This young adult film wants to tell teens out there that it’s okay to be who you are and use the gifts you have.
Whether the memories are good or bad, we all remember our teenage years.
That awkward stage half-in and half-out of adulthood, it’s a time where you’re both simultaneously trying to fit in and stand out, and where your first attempts at asserting your own style came with a side of pimples and crippling insecurity.
But acne and bad first dates notwithstanding, we have something to be thankful for, and that’s that none of us had superpowers to deal with on top of that. The same can’t be said for the characters of The Darkest Minds, set for release on 23rd August.
Adapted from the first in a series of young adult novels by Alexandra Bracken, the story follows a dystopian world in the wake of a plague that has wiped out most of the children on the planet.
After surviving the pandemic, the remaining few adolescents have another fight on their hands as they realise they’ve all developed superpowers due to a phenomenon known as Idiopathic Adolescent Acute Neurodegeneration.
As the government, fearful of the ramifications of mutant teenagers running amok with superpowers, begins rounding teens up and segregating them in internment camps, it’s
up to Ruby – a teen with mind control capabilities – to break free and lead the resistance.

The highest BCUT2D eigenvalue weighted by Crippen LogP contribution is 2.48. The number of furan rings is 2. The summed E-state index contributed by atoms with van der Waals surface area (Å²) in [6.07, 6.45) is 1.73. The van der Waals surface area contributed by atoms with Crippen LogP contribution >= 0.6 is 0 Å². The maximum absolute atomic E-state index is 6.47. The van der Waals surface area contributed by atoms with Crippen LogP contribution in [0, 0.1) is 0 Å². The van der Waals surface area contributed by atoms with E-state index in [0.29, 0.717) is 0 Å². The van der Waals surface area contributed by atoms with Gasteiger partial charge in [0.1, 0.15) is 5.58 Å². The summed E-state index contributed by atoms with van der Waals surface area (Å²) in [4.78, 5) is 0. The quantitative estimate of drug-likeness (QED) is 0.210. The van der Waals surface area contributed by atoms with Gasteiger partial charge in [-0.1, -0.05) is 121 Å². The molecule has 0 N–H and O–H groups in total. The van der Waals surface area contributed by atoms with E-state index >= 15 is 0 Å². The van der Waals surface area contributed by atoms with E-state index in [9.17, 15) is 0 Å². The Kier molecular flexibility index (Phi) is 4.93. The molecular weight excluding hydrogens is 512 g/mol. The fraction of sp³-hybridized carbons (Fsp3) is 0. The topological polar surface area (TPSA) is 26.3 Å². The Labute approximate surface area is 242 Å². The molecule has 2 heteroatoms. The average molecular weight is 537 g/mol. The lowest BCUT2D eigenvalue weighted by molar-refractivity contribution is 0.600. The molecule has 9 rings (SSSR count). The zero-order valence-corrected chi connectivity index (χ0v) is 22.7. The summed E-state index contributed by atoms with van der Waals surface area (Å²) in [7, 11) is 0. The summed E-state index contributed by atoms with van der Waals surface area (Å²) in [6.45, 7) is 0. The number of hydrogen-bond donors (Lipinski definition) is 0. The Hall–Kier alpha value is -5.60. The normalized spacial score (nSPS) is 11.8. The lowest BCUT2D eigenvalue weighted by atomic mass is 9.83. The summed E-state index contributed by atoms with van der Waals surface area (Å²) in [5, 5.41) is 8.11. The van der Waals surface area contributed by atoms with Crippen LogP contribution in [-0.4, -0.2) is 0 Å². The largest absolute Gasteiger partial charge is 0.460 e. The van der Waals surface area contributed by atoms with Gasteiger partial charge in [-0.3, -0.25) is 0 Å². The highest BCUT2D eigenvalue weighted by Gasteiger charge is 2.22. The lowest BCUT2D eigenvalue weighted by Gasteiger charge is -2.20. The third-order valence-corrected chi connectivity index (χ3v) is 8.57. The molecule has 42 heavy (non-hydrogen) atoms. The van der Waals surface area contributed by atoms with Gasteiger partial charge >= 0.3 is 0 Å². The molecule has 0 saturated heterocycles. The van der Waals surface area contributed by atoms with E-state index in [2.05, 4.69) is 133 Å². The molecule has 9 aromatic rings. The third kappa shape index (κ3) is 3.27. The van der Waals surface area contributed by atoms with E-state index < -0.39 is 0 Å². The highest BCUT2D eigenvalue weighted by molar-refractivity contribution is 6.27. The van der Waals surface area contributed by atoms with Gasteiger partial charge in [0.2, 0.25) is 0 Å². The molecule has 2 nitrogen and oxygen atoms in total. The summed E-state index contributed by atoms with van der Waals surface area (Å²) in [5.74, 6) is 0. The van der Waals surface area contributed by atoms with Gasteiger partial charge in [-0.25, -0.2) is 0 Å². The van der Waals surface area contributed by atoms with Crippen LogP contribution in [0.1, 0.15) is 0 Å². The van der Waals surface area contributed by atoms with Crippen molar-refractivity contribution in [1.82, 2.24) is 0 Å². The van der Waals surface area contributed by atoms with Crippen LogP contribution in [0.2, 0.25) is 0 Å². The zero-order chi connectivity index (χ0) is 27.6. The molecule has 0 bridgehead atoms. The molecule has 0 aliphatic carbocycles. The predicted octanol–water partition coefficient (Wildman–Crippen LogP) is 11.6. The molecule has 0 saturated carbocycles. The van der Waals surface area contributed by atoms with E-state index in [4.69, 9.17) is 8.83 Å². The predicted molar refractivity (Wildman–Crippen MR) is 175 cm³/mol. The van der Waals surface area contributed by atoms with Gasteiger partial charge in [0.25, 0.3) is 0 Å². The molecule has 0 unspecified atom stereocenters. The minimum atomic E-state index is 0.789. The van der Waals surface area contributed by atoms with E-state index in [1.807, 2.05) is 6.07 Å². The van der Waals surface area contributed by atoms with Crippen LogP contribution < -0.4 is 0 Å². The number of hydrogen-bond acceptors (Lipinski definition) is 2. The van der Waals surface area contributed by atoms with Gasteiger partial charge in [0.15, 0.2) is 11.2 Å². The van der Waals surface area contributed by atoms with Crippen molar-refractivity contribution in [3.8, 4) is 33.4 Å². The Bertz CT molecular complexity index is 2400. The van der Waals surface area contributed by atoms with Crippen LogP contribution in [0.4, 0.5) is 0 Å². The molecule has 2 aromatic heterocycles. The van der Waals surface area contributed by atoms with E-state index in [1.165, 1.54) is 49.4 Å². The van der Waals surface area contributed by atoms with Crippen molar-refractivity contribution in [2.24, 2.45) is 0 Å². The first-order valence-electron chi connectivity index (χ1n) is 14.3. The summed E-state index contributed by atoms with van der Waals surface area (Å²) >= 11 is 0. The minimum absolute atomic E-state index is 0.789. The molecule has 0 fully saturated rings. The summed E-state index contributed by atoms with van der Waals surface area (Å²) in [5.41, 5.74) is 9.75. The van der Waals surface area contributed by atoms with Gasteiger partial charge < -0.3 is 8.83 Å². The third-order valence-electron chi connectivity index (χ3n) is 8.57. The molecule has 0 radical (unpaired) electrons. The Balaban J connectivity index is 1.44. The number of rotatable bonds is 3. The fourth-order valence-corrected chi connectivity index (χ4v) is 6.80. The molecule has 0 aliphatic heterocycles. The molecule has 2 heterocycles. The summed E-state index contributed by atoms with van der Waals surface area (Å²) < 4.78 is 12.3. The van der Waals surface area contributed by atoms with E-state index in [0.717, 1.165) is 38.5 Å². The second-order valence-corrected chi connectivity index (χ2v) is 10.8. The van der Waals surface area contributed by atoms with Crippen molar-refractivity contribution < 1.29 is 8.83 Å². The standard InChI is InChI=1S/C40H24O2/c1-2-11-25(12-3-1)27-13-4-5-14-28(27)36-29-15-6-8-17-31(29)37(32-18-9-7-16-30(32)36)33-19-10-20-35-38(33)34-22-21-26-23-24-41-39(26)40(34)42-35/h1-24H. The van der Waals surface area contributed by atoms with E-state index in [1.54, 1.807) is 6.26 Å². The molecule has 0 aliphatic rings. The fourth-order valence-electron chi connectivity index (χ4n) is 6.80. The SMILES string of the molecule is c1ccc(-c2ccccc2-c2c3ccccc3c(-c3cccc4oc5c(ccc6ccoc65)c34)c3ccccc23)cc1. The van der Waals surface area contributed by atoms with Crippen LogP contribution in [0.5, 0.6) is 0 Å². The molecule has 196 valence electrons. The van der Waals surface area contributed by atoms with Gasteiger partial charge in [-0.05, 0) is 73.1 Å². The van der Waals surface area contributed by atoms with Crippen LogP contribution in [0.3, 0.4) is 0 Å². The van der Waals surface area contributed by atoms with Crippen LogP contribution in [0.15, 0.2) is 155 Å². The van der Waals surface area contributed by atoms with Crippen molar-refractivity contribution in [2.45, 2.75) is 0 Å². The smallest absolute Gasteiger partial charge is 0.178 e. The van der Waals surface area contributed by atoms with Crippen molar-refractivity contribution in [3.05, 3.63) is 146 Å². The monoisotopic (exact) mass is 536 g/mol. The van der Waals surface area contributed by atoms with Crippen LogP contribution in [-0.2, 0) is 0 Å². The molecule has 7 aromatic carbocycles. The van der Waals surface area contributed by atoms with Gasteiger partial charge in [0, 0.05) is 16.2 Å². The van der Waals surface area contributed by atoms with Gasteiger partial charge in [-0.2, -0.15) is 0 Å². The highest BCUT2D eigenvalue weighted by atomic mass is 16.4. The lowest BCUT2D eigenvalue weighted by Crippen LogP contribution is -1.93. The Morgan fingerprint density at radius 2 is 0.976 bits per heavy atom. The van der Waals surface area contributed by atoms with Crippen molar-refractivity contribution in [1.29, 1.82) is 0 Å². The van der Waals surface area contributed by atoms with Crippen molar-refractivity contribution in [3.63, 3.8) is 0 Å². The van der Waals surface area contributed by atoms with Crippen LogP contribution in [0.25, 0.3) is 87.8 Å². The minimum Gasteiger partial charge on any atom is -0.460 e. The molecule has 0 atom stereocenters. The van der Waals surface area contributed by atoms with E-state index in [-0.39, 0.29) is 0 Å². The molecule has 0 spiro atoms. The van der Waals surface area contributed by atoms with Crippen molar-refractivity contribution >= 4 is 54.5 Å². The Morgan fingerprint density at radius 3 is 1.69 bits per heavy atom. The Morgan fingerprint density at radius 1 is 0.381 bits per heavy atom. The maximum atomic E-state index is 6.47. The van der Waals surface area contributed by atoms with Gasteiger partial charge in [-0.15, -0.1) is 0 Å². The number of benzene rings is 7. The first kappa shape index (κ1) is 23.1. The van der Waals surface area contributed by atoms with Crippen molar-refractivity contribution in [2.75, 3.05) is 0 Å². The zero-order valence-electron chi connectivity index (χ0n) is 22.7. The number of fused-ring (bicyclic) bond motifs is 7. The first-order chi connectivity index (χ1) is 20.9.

Despite its setting in a dystopian future, for director Jennifer Yuh Nelson, it’s the film’s themes of human relationships and not fitting in that make it very relatable for teens of today, superpowers or not.
“One of the most important things with this film was to make it as grounded as possible,” she told denofgeek.com. “That you could literally go outside and see this happening today – it’s part of the immediacy of what is happening in the story.
“The thing is, they’re just characters that happen to be diverse,” she added. “It’s endemic to the book, and it’s so rare, so natural, so real. It speaks to so many people – I think a lot of people find themselves in this story.
“We had to make sure that the movie was a real balance between the joy and positivity of the relationships, in addition to the real dire situation that the kids are facing – the circumstances are dire. But they have to be dire in order to show the strength of the characters overcoming them.”
While adolescent relationships form the film’s core, for author Bracken, there is a bigger picture – that the world can change rapidly, and teens need to stay responsive to those constant shifts for an uncertain future.
“This story was really inspired by my experience being a freshman in high school when 9/11 happened and then watching how very quickly by the time I graduated from high school how different the world was and how quickly life can change around in the face of this big tragedy,” she noted in an interview.
“[Teens] are so driven and so smart and so passionate about the things that they love, so if you can teach a teenager to harness that hope and that drive in them, they can really, genuinely, change the world.”
Also starring: Amandla Sternberg, Mandy Moore, Harris Dickinson and Miya Cech
Running time: 105 mins
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WORDS Camille Hogg